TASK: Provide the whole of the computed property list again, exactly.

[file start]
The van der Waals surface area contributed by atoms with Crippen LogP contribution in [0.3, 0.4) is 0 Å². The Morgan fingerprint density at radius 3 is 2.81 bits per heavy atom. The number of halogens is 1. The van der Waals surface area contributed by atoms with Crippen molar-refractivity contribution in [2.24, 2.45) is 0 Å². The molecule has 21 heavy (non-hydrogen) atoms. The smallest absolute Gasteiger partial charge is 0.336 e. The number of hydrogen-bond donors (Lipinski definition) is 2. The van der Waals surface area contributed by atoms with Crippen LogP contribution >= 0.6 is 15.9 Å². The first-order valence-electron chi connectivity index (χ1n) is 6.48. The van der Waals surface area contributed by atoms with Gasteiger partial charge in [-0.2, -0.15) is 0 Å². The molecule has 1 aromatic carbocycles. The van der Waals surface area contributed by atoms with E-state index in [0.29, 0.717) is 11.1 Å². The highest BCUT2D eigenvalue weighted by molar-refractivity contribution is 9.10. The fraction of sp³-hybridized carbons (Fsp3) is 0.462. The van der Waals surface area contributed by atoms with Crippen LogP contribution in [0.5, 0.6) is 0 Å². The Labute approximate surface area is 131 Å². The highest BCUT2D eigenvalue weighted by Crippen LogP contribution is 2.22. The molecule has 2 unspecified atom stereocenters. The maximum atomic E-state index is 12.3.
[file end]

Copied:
The van der Waals surface area contributed by atoms with Crippen LogP contribution in [0.3, 0.4) is 0 Å². The Morgan fingerprint density at radius 3 is 2.81 bits per heavy atom. The number of halogens is 1. The van der Waals surface area contributed by atoms with Crippen molar-refractivity contribution in [2.24, 2.45) is 0 Å². The molecule has 21 heavy (non-hydrogen) atoms. The smallest absolute Gasteiger partial charge is 0.336 e. The number of hydrogen-bond donors (Lipinski definition) is 2. The van der Waals surface area contributed by atoms with Crippen LogP contribution >= 0.6 is 15.9 Å². The first-order valence-electron chi connectivity index (χ1n) is 6.48. The van der Waals surface area contributed by atoms with Gasteiger partial charge in [-0.2, -0.15) is 0 Å². The molecule has 1 aromatic carbocycles. The van der Waals surface area contributed by atoms with E-state index in [0.29, 0.717) is 11.1 Å². The highest BCUT2D eigenvalue weighted by molar-refractivity contribution is 9.10. The fraction of sp³-hybridized carbons (Fsp3) is 0.462. The van der Waals surface area contributed by atoms with Crippen LogP contribution in [0.5, 0.6) is 0 Å². The Labute approximate surface area is 131 Å². The highest BCUT2D eigenvalue weighted by Crippen LogP contribution is 2.22. The molecule has 2 unspecified atom stereocenters. The maximum atomic E-state index is 12.3.